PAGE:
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How Stuff Works: How Habeas Corpus Works

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Comment by William Warren IV on May 11, 2011 at 9:17am

A lot of facts came out of this podcast. Habeas Corpus means “You have the body”, which is one of the guarantees of the constitution. It’s a guarantee to “due process” which is the right to an attorney, speedy trial, and a trial of your peers, but the guarantee protects that if you feel that it was not a fair trial, you can have a hearing in order to press evidence that (for example) your attorney was drunk.


This right also keeps us from being prosecuted unjustly. But there have been times where they have suspended this part of the constitution. In times of rebellion or difficult times, such as the Civil War, World War II, and the Military Commissions Act of 2006, where they can take away all of a person’s rights.


So is this effective? Personally I’m neutral on this topic, since I believe some people need to see justice in other places, while others should not be deemed unjust because their culture or background.

Comment by Kristen Miller on May 11, 2011 at 9:15am
This talk about Habeas Corpus was really interesting I had never heard of it until now. From what I understand Habeas Corpus is the rights to a speedy trial and a fair trial. A really good example they used was during World War 2 when the Japanese Americans were taken from their homes and put into camps. Their Habeas Corpus rights were revoked, and from what I understand because of that they weren’t released until the war was over. They had no reason to be taken from their homes without a trial. Most were just regular people who didn’t deserve to be removed but because of similar reasons of the Military Commissions Act of 2006, anyone who was considered an enemy combatant would have their Habeas Corpus revoked.
Comment by Asjia Saunders on May 11, 2011 at 9:11am
Habeas Corpus means to have the body in latin. It is our guarantees our rights in the bill of rights. it keeps us out of jail and protects us from state. I think was a good podcast it kept my atttention. It makes me want to look more into it.
Comment by Johnna Miller on May 11, 2011 at 9:01am
To put Habeas Corpus in my own words from the podcast, is that if you feel that you had an unfair trial due to valid reasons like if your judge was bias, you would have the right to another trial. But these rights can be suspended from a person if they rebel or have done harm to people or another person. Habeas Corpus in Latin means, “You have the body.”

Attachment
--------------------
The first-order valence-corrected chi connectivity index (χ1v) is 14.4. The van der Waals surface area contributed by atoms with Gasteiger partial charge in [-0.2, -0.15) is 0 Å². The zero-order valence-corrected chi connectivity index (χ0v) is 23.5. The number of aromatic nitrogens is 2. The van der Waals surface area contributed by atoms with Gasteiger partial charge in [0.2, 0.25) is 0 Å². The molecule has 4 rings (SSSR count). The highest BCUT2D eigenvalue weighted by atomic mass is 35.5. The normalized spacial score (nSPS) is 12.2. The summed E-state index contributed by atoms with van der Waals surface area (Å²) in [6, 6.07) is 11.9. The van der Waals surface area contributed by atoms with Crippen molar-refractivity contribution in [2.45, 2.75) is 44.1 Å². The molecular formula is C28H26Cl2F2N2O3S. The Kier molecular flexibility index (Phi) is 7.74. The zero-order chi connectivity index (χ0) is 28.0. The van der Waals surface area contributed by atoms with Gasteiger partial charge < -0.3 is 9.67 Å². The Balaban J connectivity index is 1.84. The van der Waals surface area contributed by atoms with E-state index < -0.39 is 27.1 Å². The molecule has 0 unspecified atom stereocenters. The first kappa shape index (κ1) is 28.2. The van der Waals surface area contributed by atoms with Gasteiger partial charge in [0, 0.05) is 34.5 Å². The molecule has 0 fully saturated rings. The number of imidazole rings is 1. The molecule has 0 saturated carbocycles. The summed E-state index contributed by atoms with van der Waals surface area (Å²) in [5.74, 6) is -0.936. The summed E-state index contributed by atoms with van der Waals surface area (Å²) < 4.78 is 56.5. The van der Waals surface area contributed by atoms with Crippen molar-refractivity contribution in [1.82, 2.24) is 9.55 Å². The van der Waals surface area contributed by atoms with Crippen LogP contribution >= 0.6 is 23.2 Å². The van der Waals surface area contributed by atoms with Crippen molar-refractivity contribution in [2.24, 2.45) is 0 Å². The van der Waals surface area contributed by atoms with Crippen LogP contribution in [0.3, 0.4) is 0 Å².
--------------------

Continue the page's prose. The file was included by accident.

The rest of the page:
Comment by Brett Bowers on May 11, 2011 at 9:01am

I think that Habeas Corpus is just to say that we are free and even if we are not we can ask to look at everyone in the court and see if they were impaired any way. The only time that Habeas Corpus is in a time of rebellion. I in my opinion my government is just a bunch of people that don’t know what they are doing.

Comment by Emyn Zaleski on May 11, 2011 at 8:38am
Habeas Corpus is the rights that you have when you get imprisoned. If you get sent to prison and you feel you have been unfairly sent to prison you can invoke the Habeas Corpus right. This makes it to where if your attorney was drunk or high the judge will look at the case and if he finds something that could link to being and unfair trial then he will decide whether or not he wants to retry the case.
Comment by Jeffrey David DeWilde on May 11, 2011 at 8:35am

                I think that the podcast on Habeas Corpus was a very good way to learn about the rule of Habeas Corpus. What it does is lets you have a fair trial, lets you have another one if it was not, lets you not be imprisoned for a invalid reason and it lets you get informed of what you are being accused of. It was also forgotten for the last 5 years and I am glad Obama brought it back.

Comment by Emily LaLonde on May 11, 2011 at 8:34am

Habeas Corpus is what I learned today. Habeas Corpus is the latin for you have the body. It's your rights that you have when you are imprisoned. If you feel as if you are sent to to prison unfairly and your case was finalized unfairly you can get your case repealed and have a new represintitive.

Comment by Eric Hirst on May 11, 2011 at 8:33am
Habeas Corpus was put in place for people who had a mis trieal. By mis trial I mean that the judge or lawyer was out of mind, evidence was thrown away, and was given a speedy trial. Habeas Corpus can be a suspension of rights, this happened in the civil war. In the Civil War the freedom of speech and freedom of the press was taken away.
Comment by Cassie Wright on May 11, 2011 at 8:33am
Habeas Corpus, it means that you have the body. Parlement initiated Habeas Corpus, it guarantees our rights. If you feel like you havnet been given a fair trial, or that you were represented right, habeas corpus gives us the right to a fair trial, or a new representative, if there is evidence proving that it is so. The only time habeas corpus is unexceptible is in times of rebellion.

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